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On Not Feeling The Pressure To Settle Down

On Not Feeling The Pressure To Settle Down

Recently one of my friends got married to the love of her life, and then a year later, my best friend got married to the love of her life. My friend group was in a semi-panic. ‘Is it time?’ ‘I don’t really love my boyfriend, but should I marry him anyway?’ ‘I don’t want to end up alone!’

All of a sudden, marriage and settling down became a common topic for us, and every time we saw each other, we asked, “So do you think he’s going to propose?” “Soon,” was always the answer.

Right before my best friend got married, I broke up with my long-term boyfriend – the longest relationship I had ever had. We’re still friends, and I still love him as a human being, and it was exhausting trying to explain that to other people without receiving the reaction of a frown and a strained neck. “I’m so sorry, I regret bringing it up!” they would cry. It’s not awkward, we’re still friends, there is no drama. My friends cried out for me, “Oh no, Claudia! We loved you together! Are you sure? Do you think you’ll change your mind?” Yes, I’m sure. No, I won’t change my mind.

Most of their fear on my behalf, I think stemmed from the fact that people in our friendship group are actively getting married, and currently I’m the only single one. They’ve all been dating their boyfriends for several years now, and it’s probably only a matter of time until another one of them pops the question.

I’m not the type of person to always have a boyfriend. Forever jealous of those who break up with their boyf one day, and are happy as ever with the next 3 weeks later. That has never been me. Perhaps because I have never been bold enough to tell a crush that I like them – but I have also never been dumped, so you win some, you lose some, I guess.

My overriding thought is that I would rather be single, than be stuck in a marriage with someone that I only half-like. Being stuck in a relationship is one thing, but stuck in a marriage is a whole other kettle of fish. Suddenly your financials come into it, your family is involved, their family is involved, it is no longer selfishly yours. Changing your mind becomes very, very complicated.

Perhaps my fear is that I do change my mind so often, that I’m afraid of suddenly not being able to. I’ve gone through so many phases in my life – I’ve been a goth, I’ve been preppy, I’ve been East-London-edgy, I’ve been West-London-polished, I’ve been a skinny-jeans gal, I’ve been a straight-leg jeans gal, I’ve been it all. I have changed my mind on who I am so many times, and I’ve changed my mind on who I have loved even more so. Five years ago, my dream man was a skinny guitar player with questionable tattoos, and now I wonder, ‘What the hell was I thinking?’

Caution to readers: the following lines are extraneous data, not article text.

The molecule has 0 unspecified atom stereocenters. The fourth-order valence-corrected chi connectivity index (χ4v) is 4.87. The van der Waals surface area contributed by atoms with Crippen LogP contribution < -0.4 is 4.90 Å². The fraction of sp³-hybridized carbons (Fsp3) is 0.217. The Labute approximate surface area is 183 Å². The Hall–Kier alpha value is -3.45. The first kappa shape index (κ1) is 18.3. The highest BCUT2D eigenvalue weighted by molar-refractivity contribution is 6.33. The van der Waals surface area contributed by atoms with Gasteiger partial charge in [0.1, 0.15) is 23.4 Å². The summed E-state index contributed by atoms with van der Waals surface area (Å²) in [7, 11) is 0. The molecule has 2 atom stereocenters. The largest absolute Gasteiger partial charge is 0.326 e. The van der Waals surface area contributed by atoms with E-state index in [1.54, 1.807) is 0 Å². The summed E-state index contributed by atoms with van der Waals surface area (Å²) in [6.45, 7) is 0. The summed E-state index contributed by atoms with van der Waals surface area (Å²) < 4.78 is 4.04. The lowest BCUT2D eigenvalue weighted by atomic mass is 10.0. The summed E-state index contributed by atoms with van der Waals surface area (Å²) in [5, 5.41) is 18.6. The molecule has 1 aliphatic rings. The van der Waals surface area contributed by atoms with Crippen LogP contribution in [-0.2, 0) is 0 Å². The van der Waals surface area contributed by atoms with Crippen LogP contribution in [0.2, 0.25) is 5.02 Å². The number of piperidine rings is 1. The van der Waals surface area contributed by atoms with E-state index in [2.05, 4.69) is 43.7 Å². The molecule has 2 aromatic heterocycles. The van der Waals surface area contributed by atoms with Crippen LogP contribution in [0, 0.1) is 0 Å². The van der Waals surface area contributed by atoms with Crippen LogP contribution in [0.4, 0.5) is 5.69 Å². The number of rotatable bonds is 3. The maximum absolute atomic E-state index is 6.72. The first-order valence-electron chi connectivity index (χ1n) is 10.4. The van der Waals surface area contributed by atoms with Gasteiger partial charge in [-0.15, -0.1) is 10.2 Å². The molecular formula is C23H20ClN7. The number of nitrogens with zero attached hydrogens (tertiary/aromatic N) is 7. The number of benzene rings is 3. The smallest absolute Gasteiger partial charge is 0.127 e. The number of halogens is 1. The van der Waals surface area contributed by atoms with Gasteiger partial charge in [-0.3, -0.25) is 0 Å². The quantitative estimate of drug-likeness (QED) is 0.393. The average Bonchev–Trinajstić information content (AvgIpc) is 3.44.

I can confidently say that my friends are married to the loves of their lives. Perhaps because they’ve known each other forever, and they have been together during the formative years, and come out stronger on the other side. Teenage angst and pubescent personality changes are hard enough for anyone to weather, let alone a relationship. But they did, and now they’re married, and (not surprising to anyone) happier than ever. They deserve that. And they were also so lucky to meet their person so young.

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I am not ready to pick the person with whom I want to be with for the rest of my life, because I haven’t yet picked the version of me of whom I will be for the rest of my life. Perhaps I’m still going through my post-pubescent personality changes, (even though I have definitely relaxed since then – I’m not dyeing my hair pink again anytime soon), but I also just haven’t found my person. I will not pick someone I only half-like to deal with me for the rest of my life – when I know I will grow to resent them – just because of peer pressure, of all things!

You could meet the love of your life at 18 years old, and marry them 6 months later. You could meet them at 50, or not at all, or several times over. If you meet the love of your life, you should love them. If you don’t, you need to love yourself anyway.

I’ll leave you with one of my favourite poems of all time. It’s called ‘Bride’ by Maggie Smith.

How long have I been wed
to myself? Calling myself

darling, dressing for my own
pleasure, each morning

choosing perfume to turn
me on. How long have I been

alone in this house but not
alone? Married less

to the man than to the woman
silvering in the mirror.

I know the kind of wife
I need and I become her:

the one who will leave
this earth at the same instant

I do. I am my own bride,
lifting the veil to see

my face. Darling, I say,
I have waited for you all my life.